Paper ID: | 627 |
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Title: | Density Estimation via Discrepancy Based Adaptive Sequential Partition |

The authors propose a piecewise constant estimator of the density of a given sample in the unit hypercube. The estimation method is simple and easy to implement. It is based on a stepwise split of the hypercube into smaller hyperrectagles, in such a way that the data points are homogeneously spread within each subrectangle. The unknown density is then locally estimated by a uniform density on these rectangles.

The method is easy to implement, but it is not clear to me what is gained in comparison to local polynomial estimators. At a theoretical level, the estimator proposed in this work is weak, since the approximation bias (which is not studied at all in this paper) coming from approximating the true density by a piecewise constant function will be large as soon as the true density is not smooth enough.

2-Confident (read it all; understood it all reasonably well)

The authors propose an adaptive partitioning method to fit a piecewise constant density estimate. They bound the integration error and get standard Monte Carlo bounds (O(1/\sqrt{n})) for their method. The method (or a variant---I am not quite sure) is tested on a set of synthetic data and a k-means initialization task.

Novelty: there are a fair number of adaptive partitioning density estimation methods in existence that the authors omit (Darbellay and Vajda, 1999; Petralia, Vogelstein, and Dunson, 2013; etc). Some of these are designed for high dimensions, some function in lower dimensions. In general, this space is fairly well studied but there is room for serious theoretical analysis. A much stronger result than the standard Monte Carlo integration rates would be something like rates in Hellinger or Lp distance, which are generally not dimension-free. These rates and associated traits (adaptivity to intrinsic dimension, shape constraints, etc) are generally much more predictive of how a method performs in the wild than simple MC integration rates. Impact: this method relies on star discrepancy to make partition selections and bound the error. However, this metric is generally impractical as it requires a supremum over all d-dimensional sub-rectangles, which is computationally burdensome. The authors suggest a work around, but this destroys their rate guarantees. This method would be quite slow in its original form and not theoretically supported in its modified form. Clarity: I had some trouble following this paper. Aside from some random typos, some of the ideas were not well explained. For instance, what is the intuition behind using gaps? How does the scaling step relate? Additionally, I found a few of the experimental numbers puzzling. KDE computations were quite slow, while computations with this method were quite fast. Given the general simplicity of a KDE and the complexity of star discrepancy, I would expect those numbers to be reversed. There must be some aspect of the implementation that is not well explained.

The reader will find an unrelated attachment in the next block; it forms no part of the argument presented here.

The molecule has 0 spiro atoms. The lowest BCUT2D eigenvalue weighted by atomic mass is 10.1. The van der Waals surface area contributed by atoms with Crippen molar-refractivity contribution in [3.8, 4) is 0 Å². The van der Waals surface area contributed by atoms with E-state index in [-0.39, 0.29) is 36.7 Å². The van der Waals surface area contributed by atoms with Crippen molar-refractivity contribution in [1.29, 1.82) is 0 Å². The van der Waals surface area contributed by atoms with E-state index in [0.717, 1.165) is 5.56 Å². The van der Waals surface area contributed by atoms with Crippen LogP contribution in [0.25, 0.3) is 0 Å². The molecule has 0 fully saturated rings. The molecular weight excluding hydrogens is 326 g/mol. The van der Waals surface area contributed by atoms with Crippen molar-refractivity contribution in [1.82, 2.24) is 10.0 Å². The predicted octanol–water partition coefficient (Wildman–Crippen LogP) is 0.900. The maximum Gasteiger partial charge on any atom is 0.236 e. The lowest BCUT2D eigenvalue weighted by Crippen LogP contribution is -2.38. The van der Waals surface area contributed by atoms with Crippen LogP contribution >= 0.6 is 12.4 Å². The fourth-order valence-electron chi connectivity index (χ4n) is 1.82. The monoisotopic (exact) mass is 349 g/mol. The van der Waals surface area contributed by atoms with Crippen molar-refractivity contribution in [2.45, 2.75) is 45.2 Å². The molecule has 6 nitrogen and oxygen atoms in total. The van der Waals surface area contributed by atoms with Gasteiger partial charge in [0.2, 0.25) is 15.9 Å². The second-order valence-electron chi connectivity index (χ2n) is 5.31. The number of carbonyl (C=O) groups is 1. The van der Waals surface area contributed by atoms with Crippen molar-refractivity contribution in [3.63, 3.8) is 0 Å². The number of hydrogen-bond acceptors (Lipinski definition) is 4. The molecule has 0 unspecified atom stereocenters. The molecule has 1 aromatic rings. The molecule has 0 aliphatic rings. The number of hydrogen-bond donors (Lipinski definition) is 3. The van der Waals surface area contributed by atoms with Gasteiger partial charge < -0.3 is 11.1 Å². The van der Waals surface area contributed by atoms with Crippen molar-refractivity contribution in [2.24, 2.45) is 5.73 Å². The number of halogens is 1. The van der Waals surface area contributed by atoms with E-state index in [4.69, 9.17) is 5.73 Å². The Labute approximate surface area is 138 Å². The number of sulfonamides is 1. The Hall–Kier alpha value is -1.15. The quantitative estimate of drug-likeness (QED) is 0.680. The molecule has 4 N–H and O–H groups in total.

2-Confident (read it all; understood it all reasonably well)

Interesting partitioning scheme. The improvement in speed is substantial. Although there is no gain in approximating power.

The results of the paper are rigorous and backed up by experiments. However the the approximations by simple functions is not novel. The partitioning scheme is a solid result.

3-Expert (read the paper in detail, know the area, quite certain of my opinion)

This paper proposes an adaptive sequential partition method based on star discrepancy for density estimation. To make the proposed method adaptive to the input data, the authors introduce a novel statistic called "gap". The provable error bound and convergence rate are validated by the extensive experimental results including an interesting ML application of initialization of kmeans.